She did not respond in any way to the content issues raised by Mamdani. The overall structure of the course, after all, is not the issue in dispute.

After a short lecture on pedagogy, without any reference whatsoever to any developmental work undertaken on the continent, members of the audience became increasingly agitated and fidgety and downright bored.

As if to underscore the sentiment that there is a lack of understanding, Professor Charles Wanamaker rose and instructed the audience to stand and stretch because he could ”sense that people were getting a bit restless”.

Wanamaker then challenged Mamdani’s critique, saying that he (Mamdani) had responded to ”a skeletal course outline”. Yet, the course outline does illustrate the course as it is being taught, with the readings that are being used.

We are told by Wanamaker that he still believes that Mamdani’s problem is that he ”does not understand the needs of first- year UCT students”, and so he had to submit to the wise counsel of his learned peers, we presume.

Is that what colonial governments said about their ”subjects” ruling themselves? I mean, what experience did they have of governing? They should rely on ”our” tutelage!

Mamdani likened the course, and this kind of ”expertise”, to extending ”bantu education” and ”native development”.

It was fascinating to watch staff members at UCT, both black and white, shake their heads profusely in agreement. One had the sense of a great pressure release valve slowly opening and cobwebs and dust within the hallowed halls and ivy-ensconced buildings becoming slightly disturbed.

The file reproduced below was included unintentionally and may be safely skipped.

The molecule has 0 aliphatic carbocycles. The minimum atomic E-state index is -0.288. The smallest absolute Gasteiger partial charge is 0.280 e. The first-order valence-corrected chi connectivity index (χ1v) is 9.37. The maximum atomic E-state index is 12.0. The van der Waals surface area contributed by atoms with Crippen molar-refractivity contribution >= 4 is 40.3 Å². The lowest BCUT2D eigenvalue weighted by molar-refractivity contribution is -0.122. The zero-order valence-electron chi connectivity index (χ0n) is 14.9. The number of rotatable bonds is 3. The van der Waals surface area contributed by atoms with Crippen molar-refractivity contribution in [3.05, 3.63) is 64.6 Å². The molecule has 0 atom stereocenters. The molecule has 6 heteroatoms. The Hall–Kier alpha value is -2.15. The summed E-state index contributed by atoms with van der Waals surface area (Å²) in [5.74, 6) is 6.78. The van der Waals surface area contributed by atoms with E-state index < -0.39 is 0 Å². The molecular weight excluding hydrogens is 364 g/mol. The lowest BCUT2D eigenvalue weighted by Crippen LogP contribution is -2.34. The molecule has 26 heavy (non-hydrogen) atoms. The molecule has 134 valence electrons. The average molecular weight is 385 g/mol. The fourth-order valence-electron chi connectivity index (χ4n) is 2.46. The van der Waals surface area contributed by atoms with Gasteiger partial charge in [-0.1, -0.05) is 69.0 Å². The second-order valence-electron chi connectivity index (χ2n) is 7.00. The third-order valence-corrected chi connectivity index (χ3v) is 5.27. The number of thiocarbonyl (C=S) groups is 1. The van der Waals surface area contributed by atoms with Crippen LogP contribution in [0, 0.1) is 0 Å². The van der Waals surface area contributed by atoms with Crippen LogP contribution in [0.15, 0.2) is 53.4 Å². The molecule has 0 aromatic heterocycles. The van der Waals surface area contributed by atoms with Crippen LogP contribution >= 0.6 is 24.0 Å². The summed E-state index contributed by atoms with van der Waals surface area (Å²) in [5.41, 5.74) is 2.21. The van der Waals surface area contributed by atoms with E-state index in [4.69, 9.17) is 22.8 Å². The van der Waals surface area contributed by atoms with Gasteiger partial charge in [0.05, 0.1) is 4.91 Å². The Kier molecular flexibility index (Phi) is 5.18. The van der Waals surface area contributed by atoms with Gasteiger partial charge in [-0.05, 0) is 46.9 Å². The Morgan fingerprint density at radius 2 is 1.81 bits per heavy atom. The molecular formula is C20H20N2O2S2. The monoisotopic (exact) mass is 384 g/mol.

It was also easy to see those who were not endeared with the criticisms Mamdani was making. A heartfelt plea by a member of the audience to Wanamaker really summed up the problem for me. She said: ”Why didn’t we say, ‘We don’t know … we don’t know.”’ This is precisely the reason Mamdani seems to have been irked.

Sections of South African academia refuse to admit that they do not know everything, and to have some African academic come in and tell you so must be quite irritating. As Mamdani said: ”A little knowledge is a dangerous thing.”

Not that he claims to know everything, but he is part of the post-independence intelligentsia, and his contact with and knowledge of the Africa that we as South Africans have been isolated from is immense.

Notwithstanding this, he indicated that he did not and could not design a course on his own. He turned to the University of the Western Cape’s (UWC) history department because ”no one at UCT’s history department has as their research focus equatorial Africa”.

To this, Nigell Penn of UCT’s history department later retorted: ”All the gems of UWC’s history department graduated from UCT,” and that UWC had ”copied” their course design. Just when we thought the ”natives” were doing something good on their own!

The fall-out from this seminar should be immense, that is if it is not choked by the powers that be. One senses that those people who were invigorated by the courage of Mamdani, who feel ”outside in the teaching machine”, will not allow that to happen.

As he himself responded to the young lady who asked whether this was his resignation speech: ”I always keep my options open … but I do not run away.”

Suren Pillay is a lecturer in political science at the University of the Western Cape